:: Encore Theatre Magazine :::: British Theatre: Polemics & Positions ::
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:: Wednesday, January 17, 2007 ::
I vote Lucy Morrison or Jessica Dromgoole - brilliant unsung parts of Paines Plough's success in the decade under Featherstone, and Lucy's direction of Mark Ravenhill's Product is cracking. Strange feeling that something a bit more radical than re-appointment might happen though...
Given that the running of the Studio is also going to be rather radically overhauled, I wouldn't be surprised.
Sebastian Born has been appointed Associate Director (Literary) to replace Jack.
The new head of studio is Purni Morell.
So it sounds like the Royal National Theatre are following the National Theatre of Scotland in that. John Tiffany is Associate Director (Literary) there. I have to say I don't think all the playwrights you mention have contributed that positively to the National's position in new writing circles. Samuel Adamson's Southwark Fair, for example, bored me to tears.
Sure, Southwark Fair wasn't perfect, but it's still about encouraging an important writer with a lot of potential. That is also about allowing people to make mistakes.
The appointment of Sebastian Born is interesting and it confirms the rumours we'd heard. It looks like the shake-up is about integrating the National's activities more directly. Sebastian will be less of a classic 'literary manager' fighting the writers' corner, since he has as much of a track record representing directors at the Agency. They've been talking about making the Studio feed more directly into the mnain stages. Jack was perhaps too wayward for the new regime. So it's looking likely that Jack was pushed.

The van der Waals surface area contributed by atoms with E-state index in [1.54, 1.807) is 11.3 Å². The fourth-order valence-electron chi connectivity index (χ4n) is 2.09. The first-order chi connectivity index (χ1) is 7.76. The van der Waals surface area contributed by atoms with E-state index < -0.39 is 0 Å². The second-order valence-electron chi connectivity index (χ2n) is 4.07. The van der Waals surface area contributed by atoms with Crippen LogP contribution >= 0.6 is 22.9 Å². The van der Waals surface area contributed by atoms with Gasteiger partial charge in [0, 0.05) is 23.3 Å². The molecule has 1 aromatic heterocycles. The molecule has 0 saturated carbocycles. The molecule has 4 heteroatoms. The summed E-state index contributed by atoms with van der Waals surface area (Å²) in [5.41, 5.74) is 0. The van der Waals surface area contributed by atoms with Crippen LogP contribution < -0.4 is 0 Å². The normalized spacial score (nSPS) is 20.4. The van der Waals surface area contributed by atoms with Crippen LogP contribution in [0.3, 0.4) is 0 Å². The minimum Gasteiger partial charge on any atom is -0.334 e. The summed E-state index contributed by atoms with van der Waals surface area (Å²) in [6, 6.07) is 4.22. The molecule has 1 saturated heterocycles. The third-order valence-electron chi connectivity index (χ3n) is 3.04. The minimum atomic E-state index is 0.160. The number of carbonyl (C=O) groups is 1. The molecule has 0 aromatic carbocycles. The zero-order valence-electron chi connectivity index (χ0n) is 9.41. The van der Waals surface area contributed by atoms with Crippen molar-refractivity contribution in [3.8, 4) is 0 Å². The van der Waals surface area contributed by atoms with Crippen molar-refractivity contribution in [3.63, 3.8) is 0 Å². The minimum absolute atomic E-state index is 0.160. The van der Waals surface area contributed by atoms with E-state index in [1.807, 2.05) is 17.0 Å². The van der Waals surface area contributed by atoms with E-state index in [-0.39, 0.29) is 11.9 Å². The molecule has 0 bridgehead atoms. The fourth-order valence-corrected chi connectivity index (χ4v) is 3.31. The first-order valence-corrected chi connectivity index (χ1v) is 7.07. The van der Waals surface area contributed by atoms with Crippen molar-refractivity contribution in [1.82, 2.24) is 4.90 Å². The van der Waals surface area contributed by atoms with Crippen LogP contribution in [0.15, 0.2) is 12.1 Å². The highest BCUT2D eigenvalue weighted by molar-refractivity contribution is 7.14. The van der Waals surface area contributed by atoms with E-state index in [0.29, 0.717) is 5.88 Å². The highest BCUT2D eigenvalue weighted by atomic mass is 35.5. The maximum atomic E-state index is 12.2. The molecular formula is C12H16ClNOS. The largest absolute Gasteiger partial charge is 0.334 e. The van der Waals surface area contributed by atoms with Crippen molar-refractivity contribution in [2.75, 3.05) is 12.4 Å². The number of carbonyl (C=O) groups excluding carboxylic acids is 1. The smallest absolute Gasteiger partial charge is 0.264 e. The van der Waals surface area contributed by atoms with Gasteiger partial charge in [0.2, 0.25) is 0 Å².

Purni Morell is a longtime friend of Nick Starr, so it's an appointment that obviously brings that Studio under the wing of the central artistic team.
What a shame. Jessica Dromgoole would have been the ideal choice - there isn't a more perceptive or generous literary manager.
i have to disagree with encore here. on a personal level, none of the replies i've received from jack have struck me as perceptive, intelligent, or generous. and the theatre has tended to produce plays that don't represent a writer's best work. it was very clear watching the overwhelming, or southwark fair, or market boy, or the pillowman, that these plays could have been so much better than they were, if the writers had had the chance to work with a skilled and imaginative dramaturg..
Anonymous - You obviously know J.T. Rogers's previous work better than me, but I would certainly say that The Pillowman was economical, haunting, extremely engaging to watch and, in my opinion, Martin McDonagh's best play yet, so I'd have to disagree with you there. Southwark Fair and Market Boy were both ambitious (in different ways) and this is something that should be commended. I wouldn't say I enjoyed either of them enormously, but I wouldn't blame the dramaturgical support the writers had been given.Post a Comment
Theatre Worker - do you think the appointment of Sebastian Born could mean more auteurish directors coming on to the scene at the National to join Katie Mitchell? Speaking of which, anyone know what Neil Bartlett's been up to of late?